Working Paper

City charging infrastructure needs to reach electric vehicle goals: The case of Seattle

This report evaluates the charging infrastructure needs for Seattle to reach its goal of having 30% of its vehicle stock be electric. It quantifies the number, type, and distribution of home, workplace, and public charging across Seattle and assesses several sociodemographic factors to inform more equitable deployment in the near term.

For Seattle, the vehicle demand-based charger need projection finds that meeting its goal requires approximately 2,900 public Level 2 chargers and 860 DC fast chargers to support 174,000 EVs on the city’s road in 2030, which is over five times more than the number of public chargers installed through 2019. In 2030, these EVs and the approximately 63,000 EV commuters from out of the city would consume approximately 1,530 MWh daily, or 10% of Seattle City Light’s average daily generation. In 2020, there are about 17 EVs for each public charger, and this ratio increases to about 47 EVs per public charger by 2030 as capacity increases in a maturing market.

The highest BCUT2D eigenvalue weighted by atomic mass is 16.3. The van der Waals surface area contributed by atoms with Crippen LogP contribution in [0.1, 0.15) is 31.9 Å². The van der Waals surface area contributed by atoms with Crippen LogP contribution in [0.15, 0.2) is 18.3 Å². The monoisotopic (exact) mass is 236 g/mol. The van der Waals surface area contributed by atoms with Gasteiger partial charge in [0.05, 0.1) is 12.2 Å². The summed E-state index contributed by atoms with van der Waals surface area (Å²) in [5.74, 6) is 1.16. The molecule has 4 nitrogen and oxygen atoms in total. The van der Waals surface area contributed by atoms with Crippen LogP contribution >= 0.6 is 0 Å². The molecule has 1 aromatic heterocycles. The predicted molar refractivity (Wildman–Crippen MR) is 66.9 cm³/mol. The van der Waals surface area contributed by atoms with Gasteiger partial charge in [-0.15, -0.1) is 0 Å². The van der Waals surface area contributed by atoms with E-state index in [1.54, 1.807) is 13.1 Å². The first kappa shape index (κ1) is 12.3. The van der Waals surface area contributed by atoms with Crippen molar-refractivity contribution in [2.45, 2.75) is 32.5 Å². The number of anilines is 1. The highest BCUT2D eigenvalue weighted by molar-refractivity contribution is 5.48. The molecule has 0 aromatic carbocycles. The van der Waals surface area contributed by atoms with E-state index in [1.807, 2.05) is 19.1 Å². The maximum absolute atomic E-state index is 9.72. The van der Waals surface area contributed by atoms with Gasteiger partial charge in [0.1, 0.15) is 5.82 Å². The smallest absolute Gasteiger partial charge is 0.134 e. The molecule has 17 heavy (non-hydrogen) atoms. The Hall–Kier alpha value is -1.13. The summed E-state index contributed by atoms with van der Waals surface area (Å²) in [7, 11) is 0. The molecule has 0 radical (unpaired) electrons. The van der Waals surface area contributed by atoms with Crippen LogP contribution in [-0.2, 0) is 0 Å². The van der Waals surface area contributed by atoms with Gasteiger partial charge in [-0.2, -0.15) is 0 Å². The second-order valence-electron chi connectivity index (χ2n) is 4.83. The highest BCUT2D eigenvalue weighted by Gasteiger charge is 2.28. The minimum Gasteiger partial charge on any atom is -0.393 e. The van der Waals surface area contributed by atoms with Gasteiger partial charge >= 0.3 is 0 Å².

In addition to the demand-based charger need projection, the report also conducts a geospatial multicriteria equity analysis to inform infrastructure planning. Comparing the two approaches reveals relative gaps and opportunities for more equitable near-term deployment of infrastructure. Targeted deployment in neighborhoods like Northgate, Olympic Hills, Delridge, and Beacon Hill will be important to expand infrastructure access and the associated economic benefits in priority communities. This comparison underscores the need for a multi-pronged charging infrastructure planning approach for more effective, efficient, and equitable use of public assistance.

City policies and programs can lower the EV charger deployment barriers and, when appropriate, fill the access gap and the market gap to prevent disparities from widening. For example, cities can create preferential and preapproved charger sites to promote investments in priority communities. Cities can also consider funding application-based residential curbside chargers for families meeting certain sociodemographic criteria in locations with a greater opportunity for charger sharing, such as areas predominately populated by apartments without off-street parking.